THE OBAMA administration will risk forfeiting any claim to leadership in green energy if Secretary of the Interior Ken Salazar does not quickly resolve the last sticking point in the Cape Wind plan: the poorly grounded finding by an Interior official that the wind turbines’ site on Nantucket Sound is significant enough to local Wampanoag tribes to be eligible for listing in the National Register of Historic Places.
On Monday, Salazar said he would meet next week with those involved to find “a common sense agreement’’ addressing the project’s impact on “historic and cultural resources.’’ A dose of common sense would be welcome indeed. It has been notably lacking from the moment last fall when Massachusetts’ historic preservation officer first agreed with the Wampanoags that more than 500 square miles of the sound should be eligible for national register designation. The new finding by a National Park Service official that the site is eligible for this status casts a shadow over new pipelines, dredging, trawling, oil rigs, or harbor construction anywhere in federal coastal waters.
The tribes complained that the wind turbines would interfere with their welcoming of the rising sun and might disturb prehistoric sites, now underwater, where tribe members might have once lived. Their objections to Cape Wind did not keep the Martha’s Vineyard Wampanoags from planning their own wind project just a few hundred yards from the Vineyard’s Gay Head Cliffs, which have won designation as a National Historic Landmark.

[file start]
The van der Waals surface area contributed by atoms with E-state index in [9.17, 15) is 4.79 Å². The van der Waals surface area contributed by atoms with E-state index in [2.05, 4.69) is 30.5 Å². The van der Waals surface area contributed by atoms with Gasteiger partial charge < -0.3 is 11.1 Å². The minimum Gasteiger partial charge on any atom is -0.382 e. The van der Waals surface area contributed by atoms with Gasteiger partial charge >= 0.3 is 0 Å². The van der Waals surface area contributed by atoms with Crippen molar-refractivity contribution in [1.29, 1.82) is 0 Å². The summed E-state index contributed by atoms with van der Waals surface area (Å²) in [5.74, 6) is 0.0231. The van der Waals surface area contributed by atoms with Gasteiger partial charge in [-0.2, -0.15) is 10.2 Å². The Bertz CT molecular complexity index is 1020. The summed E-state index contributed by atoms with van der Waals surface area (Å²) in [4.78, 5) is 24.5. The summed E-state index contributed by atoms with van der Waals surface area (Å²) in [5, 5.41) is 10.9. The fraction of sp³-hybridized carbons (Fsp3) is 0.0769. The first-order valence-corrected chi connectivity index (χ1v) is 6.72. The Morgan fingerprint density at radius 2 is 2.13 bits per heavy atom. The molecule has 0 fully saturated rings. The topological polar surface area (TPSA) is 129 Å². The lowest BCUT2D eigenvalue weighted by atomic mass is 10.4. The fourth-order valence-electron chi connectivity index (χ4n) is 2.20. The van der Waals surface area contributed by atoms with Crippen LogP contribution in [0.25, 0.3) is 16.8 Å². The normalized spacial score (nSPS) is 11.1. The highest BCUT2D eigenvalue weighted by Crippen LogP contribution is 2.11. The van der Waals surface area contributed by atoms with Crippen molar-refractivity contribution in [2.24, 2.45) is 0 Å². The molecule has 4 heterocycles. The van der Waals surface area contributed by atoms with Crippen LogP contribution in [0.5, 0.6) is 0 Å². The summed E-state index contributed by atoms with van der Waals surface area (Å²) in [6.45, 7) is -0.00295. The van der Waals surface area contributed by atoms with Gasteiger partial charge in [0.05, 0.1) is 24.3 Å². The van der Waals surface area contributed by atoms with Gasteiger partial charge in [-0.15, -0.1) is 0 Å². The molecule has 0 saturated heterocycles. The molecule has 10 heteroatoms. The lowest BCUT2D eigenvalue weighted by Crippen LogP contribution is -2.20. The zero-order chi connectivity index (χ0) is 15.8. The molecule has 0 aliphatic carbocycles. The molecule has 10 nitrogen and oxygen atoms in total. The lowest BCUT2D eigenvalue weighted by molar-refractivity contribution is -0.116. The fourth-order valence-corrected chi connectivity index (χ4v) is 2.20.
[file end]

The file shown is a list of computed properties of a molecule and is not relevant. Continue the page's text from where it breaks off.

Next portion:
Cape Wind has stood up to federal regulatory scrutiny for more than nine years. All the studies have shown that it would not hurt marine life, fishing, commercial or recreational boat traffic, or airplane operations. If built, it would be the country’s largest offshore source of wind power, capable of supplying three-quarters of the Cape’s demand for electricity. More important, the project will be a symbol of the Obama administration’s commitment to renewable energy. Salazar should work speedily to broker a deal that gets the project its Interior permit with few if any changes to its basic design: 130 turbines producing electricity free of greenhouse gases.